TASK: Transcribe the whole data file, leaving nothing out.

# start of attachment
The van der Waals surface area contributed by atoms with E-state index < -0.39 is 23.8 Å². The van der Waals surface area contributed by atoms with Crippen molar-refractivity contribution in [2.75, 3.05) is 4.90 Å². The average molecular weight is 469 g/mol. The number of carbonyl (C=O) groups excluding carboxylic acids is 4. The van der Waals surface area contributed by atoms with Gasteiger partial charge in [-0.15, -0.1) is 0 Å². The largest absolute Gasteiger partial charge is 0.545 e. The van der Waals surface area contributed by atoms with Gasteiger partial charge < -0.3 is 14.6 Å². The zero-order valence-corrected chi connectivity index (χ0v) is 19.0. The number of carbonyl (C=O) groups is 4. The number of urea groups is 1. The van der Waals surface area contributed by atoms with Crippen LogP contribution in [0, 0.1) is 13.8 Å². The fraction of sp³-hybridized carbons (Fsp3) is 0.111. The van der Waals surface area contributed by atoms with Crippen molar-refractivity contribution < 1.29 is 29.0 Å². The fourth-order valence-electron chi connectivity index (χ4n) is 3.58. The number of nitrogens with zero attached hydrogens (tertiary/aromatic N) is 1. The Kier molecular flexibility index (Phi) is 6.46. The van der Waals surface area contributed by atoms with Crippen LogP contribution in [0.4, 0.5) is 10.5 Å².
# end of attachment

The van der Waals surface area contributed by atoms with E-state index < -0.39 is 23.8 Å². The van der Waals surface area contributed by atoms with Crippen molar-refractivity contribution in [2.75, 3.05) is 4.90 Å². The average molecular weight is 469 g/mol. The number of carbonyl (C=O) groups excluding carboxylic acids is 4. The van der Waals surface area contributed by atoms with Gasteiger partial charge in [-0.15, -0.1) is 0 Å². The largest absolute Gasteiger partial charge is 0.545 e. The van der Waals surface area contributed by atoms with Gasteiger partial charge < -0.3 is 14.6 Å². The zero-order valence-corrected chi connectivity index (χ0v) is 19.0. The number of carbonyl (C=O) groups is 4. The number of urea groups is 1. The van der Waals surface area contributed by atoms with Crippen LogP contribution in [0, 0.1) is 13.8 Å². The fraction of sp³-hybridized carbons (Fsp3) is 0.111. The van der Waals surface area contributed by atoms with Crippen molar-refractivity contribution < 1.29 is 29.0 Å². The fourth-order valence-electron chi connectivity index (χ4n) is 3.58. The number of nitrogens with zero attached hydrogens (tertiary/aromatic N) is 1. The Kier molecular flexibility index (Phi) is 6.46. The van der Waals surface area contributed by atoms with Crippen LogP contribution in [0.4, 0.5) is 10.5 Å².